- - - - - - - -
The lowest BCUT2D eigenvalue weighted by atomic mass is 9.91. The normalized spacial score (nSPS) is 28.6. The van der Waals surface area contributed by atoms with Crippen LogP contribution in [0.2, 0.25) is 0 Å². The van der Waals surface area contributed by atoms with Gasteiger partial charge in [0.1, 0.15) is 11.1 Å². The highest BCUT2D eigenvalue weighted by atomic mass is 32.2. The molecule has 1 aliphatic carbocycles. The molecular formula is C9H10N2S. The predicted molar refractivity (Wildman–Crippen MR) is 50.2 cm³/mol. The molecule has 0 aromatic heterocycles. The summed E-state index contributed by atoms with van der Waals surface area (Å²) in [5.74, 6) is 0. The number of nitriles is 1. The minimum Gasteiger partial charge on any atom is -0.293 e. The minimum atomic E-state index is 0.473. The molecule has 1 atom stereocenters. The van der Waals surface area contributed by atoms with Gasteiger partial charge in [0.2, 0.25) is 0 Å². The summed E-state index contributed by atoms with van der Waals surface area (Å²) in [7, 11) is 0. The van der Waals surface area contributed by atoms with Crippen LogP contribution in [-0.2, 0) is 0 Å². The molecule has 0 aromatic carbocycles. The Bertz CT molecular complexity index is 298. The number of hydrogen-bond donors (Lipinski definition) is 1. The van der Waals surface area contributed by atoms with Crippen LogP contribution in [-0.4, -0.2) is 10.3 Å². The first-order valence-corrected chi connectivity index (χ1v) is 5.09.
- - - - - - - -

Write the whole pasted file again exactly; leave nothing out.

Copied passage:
The lowest BCUT2D eigenvalue weighted by atomic mass is 9.91. The normalized spacial score (nSPS) is 28.6. The van der Waals surface area contributed by atoms with Crippen LogP contribution in [0.2, 0.25) is 0 Å². The van der Waals surface area contributed by atoms with Gasteiger partial charge in [0.1, 0.15) is 11.1 Å². The highest BCUT2D eigenvalue weighted by atomic mass is 32.2. The molecule has 1 aliphatic carbocycles. The molecular formula is C9H10N2S. The predicted molar refractivity (Wildman–Crippen MR) is 50.2 cm³/mol. The molecule has 0 aromatic heterocycles. The summed E-state index contributed by atoms with van der Waals surface area (Å²) in [5.74, 6) is 0. The number of nitriles is 1. The minimum Gasteiger partial charge on any atom is -0.293 e. The minimum atomic E-state index is 0.473. The molecule has 1 atom stereocenters. The van der Waals surface area contributed by atoms with Gasteiger partial charge in [0.2, 0.25) is 0 Å². The summed E-state index contributed by atoms with van der Waals surface area (Å²) in [7, 11) is 0. The van der Waals surface area contributed by atoms with Crippen LogP contribution in [-0.2, 0) is 0 Å². The molecule has 0 aromatic carbocycles. The Bertz CT molecular complexity index is 298. The number of hydrogen-bond donors (Lipinski definition) is 1. The van der Waals surface area contributed by atoms with Crippen LogP contribution in [-0.4, -0.2) is 10.3 Å². The first-order valence-corrected chi connectivity index (χ1v) is 5.09.